Equine Podiatry Education Program

Clinical equine podiatry curriculum focused around bringing optimal foot health to the horse

The International Equine Podiatry Academy mission aims to create a world class equine podiatry program to benefit the optimal health and welfare of the horse. Education, clinical services, and research will inspire equine professionals to use compassion and empathy to further advance the field of equine podiatry with the ultimate purpose to develop and be recognized as an AVMA specialty college.

Veterinary Student Curriculum

Year One

Students learn the basics of distal limb anatomy, farrier tools, conformation, horseshoes, and an introductory lecture on mechanics. They receive five hours of lecture and 40 minutes of lab time. Est. 2024.

Learning Objectives for First Year

Anatomy – Taught by Karen Blake

  1. Develop a basic understanding of external anatomical features of the equine hoof.
  2. Know the bones of the equine digit.
  3. Learn the vasculature within the hoof (and some important ones for venograms in the limb?)
  4. Have an in-depth understanding of the suspensory apparatus of the distal phalanx.
  5. Know the origin and insertion points for SDF, DDF, and Suspensory ligament.

Conformation – Taught by Raul Bras

  1. Continue to develop a mental image of a healthy foot 
  2. Introduction to angular limb deformities and conformation of foals 
  3. Assess possible conformation and the associated faults 
  4. Learn how conformation can impact function 

Farrier Anatomy and Tools – Taught by Brian Buckner and Lexee Maestas

  1. Review external hoof anatomy.
  2. Develop an understanding of Duckett’s Dot.
  3. Understand what happens anatomically/biomechanically when shoes are applied.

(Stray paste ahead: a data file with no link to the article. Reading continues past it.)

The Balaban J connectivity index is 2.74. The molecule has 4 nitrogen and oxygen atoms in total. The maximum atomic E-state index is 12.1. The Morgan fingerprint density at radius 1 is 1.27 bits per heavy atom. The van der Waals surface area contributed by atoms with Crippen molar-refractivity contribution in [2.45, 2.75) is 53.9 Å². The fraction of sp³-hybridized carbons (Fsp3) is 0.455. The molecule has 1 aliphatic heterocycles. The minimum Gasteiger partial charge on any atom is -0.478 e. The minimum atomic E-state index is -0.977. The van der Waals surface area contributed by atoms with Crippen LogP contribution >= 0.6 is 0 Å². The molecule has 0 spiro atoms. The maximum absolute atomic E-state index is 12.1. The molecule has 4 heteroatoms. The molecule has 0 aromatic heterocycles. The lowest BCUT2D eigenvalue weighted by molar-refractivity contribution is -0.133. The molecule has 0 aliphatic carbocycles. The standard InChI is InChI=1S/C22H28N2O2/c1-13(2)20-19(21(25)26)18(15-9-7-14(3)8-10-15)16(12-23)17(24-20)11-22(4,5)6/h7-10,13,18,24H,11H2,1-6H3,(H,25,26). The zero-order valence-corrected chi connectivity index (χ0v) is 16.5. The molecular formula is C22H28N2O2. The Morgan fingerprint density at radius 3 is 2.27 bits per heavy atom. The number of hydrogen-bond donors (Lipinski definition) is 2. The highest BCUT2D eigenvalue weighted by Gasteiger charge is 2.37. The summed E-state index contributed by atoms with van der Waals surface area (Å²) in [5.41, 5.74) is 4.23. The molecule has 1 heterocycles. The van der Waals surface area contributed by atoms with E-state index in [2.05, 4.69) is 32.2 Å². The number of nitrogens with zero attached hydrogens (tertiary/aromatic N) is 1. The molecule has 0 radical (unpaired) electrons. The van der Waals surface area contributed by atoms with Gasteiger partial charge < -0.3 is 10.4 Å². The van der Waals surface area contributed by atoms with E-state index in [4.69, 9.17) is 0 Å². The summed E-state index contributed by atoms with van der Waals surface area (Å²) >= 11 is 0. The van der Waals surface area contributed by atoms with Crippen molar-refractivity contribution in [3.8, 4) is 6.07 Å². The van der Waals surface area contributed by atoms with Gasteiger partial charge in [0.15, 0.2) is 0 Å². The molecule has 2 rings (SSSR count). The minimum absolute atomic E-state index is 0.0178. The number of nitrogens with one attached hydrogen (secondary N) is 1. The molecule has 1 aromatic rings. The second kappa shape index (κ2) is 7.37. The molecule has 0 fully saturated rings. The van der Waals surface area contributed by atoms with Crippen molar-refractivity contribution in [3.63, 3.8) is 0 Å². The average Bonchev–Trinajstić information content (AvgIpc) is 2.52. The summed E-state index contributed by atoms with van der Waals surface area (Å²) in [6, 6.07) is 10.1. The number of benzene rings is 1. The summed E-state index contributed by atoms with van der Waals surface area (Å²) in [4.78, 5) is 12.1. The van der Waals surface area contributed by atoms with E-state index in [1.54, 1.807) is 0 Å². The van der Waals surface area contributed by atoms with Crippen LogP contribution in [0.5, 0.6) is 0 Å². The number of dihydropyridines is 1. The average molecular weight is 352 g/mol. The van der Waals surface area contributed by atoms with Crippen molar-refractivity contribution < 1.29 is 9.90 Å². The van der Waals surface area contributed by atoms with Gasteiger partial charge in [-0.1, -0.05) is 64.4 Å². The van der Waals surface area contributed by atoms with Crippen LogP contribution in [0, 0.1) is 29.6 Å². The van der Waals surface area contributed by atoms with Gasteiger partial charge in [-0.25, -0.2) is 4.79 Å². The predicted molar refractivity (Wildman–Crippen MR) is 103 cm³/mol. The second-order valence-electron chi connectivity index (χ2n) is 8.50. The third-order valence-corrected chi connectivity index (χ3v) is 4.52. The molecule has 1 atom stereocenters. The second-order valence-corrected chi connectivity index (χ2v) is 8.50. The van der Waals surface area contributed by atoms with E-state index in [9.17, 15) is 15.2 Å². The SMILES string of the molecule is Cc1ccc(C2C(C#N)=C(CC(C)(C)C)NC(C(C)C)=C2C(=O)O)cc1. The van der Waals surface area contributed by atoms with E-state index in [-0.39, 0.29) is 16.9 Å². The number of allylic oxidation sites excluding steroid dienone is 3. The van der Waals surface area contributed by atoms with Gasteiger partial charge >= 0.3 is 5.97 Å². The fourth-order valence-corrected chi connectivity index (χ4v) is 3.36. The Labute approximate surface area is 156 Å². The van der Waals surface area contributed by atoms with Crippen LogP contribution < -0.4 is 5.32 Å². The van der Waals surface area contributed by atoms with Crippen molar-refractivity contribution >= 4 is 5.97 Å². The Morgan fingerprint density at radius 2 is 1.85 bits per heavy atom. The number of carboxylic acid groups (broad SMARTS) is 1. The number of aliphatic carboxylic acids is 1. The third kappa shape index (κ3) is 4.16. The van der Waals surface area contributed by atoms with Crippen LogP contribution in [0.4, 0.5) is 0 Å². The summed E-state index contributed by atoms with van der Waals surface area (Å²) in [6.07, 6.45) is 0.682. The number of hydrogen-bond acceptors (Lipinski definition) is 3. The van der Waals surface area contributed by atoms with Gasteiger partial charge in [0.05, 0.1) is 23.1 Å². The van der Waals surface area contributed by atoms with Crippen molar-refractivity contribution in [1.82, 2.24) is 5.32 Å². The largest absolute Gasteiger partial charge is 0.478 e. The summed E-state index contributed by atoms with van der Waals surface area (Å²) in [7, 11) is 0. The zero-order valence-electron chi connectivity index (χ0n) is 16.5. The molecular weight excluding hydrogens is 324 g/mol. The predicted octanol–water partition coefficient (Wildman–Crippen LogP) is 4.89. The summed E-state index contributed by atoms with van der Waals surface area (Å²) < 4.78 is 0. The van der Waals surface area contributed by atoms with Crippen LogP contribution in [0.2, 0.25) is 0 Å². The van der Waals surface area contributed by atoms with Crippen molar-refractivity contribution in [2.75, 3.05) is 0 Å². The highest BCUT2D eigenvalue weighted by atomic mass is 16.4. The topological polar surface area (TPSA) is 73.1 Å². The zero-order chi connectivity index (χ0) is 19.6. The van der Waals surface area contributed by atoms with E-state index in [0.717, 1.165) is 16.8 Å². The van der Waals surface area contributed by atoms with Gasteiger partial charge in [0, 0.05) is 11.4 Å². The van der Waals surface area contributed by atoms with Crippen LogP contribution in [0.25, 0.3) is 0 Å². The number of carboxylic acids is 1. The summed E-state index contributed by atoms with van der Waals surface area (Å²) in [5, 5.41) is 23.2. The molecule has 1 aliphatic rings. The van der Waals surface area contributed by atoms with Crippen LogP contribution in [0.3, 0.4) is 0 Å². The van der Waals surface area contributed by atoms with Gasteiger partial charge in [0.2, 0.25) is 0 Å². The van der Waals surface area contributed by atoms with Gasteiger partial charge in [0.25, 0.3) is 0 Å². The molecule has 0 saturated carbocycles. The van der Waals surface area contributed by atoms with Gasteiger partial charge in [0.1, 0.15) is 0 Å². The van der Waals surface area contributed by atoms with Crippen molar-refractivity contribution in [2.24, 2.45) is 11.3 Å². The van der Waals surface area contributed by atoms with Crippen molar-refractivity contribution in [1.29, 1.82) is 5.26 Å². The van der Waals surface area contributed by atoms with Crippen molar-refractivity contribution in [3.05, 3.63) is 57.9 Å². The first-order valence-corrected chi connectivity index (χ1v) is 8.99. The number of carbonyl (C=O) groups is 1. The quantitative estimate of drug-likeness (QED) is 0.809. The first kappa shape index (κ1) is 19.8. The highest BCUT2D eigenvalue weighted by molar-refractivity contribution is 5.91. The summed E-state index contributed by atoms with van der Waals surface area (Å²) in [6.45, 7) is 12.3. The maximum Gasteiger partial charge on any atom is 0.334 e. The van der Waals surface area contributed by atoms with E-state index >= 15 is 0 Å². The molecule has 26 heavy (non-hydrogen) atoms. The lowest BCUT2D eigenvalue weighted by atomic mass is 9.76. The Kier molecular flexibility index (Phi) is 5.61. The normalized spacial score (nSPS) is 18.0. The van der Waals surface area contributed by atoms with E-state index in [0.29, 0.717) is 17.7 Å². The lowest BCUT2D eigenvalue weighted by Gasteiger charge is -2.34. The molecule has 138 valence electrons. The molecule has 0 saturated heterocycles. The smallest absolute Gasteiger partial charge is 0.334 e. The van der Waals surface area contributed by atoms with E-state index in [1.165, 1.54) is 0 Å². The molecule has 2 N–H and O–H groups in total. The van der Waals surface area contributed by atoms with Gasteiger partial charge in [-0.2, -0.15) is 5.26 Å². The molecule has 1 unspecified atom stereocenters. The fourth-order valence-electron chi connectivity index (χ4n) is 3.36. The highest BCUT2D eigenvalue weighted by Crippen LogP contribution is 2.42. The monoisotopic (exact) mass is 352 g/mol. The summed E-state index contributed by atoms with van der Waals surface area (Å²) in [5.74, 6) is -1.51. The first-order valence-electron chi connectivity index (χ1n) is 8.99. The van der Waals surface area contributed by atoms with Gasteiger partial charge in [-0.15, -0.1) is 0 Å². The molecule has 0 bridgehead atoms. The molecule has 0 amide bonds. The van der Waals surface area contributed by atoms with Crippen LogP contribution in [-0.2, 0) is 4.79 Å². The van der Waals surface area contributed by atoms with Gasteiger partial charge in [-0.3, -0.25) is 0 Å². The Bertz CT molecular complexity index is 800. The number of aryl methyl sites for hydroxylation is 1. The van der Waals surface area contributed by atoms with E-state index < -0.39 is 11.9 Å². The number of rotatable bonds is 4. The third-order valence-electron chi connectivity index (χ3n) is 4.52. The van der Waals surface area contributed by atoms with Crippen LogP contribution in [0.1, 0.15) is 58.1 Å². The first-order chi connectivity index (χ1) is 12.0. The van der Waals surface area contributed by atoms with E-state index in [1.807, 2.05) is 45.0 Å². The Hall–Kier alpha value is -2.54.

4. Visualize basic hoof shapes.
  5. Be able to identify farrier tools and their uses. Primarily cutting tools and shoe pulling tools.

Farrier Shoes – Taught by Brian Buckner and Lexie Maestas

  1. Learn the pros and cons to different materials horseshoes can be made of.
  2. Introduction to therapeutic shoes: learn why we use them and when it is appropriate.
  3. Understand ways a keg shoe can be altered to serve a therapeutic purpose.
  4. Learn some of the helpful products on the market.
  5. Learn tools to address the vet-farrier relationship and verbiage to facilitate a professional conversation.

Introduction to Mechanics and How They Relate to Anatomy x2 – Taught by Ric Redden

  1. Use information from the last four lectures to see the horse as a biomechanical apparatus.
  2. Learn the suspension components of the digit.
  3. Learn the support components of the digit.
  4. Utilize an understanding of suspension components and support components to describe direction of motion in a normal hoof.
  5. Explain forces on each anatomical aspect of the digit described in lecture.
  6. Use the ability sketching feet to explain radiology of the foot.


Ric Redden teaching a lecture
Dr. Ric Redden teaching a lecture to first year veterinary students.

Year Two

Students build on their knowledge of the basics and broaden their knowledge with information on common pathologies, diagnostics, therapeutic shoes, and mechanics. They receive eight lecture hours and two laboratory hours. Est. 2023.

Learning Objectives for Second Year

Understanding key anatomical features of the foot – Taught by Ric Redden

  1. Focus on specific anatomic components.
  2. Become aware of common foot issues and the relationship to the specific components.
  3. Understand the interconnectedness of key anatomical components.
  4. Notice that all feet are unique with asymmetrical features.
  5. Know what the farrier’s influence on anatomical features is.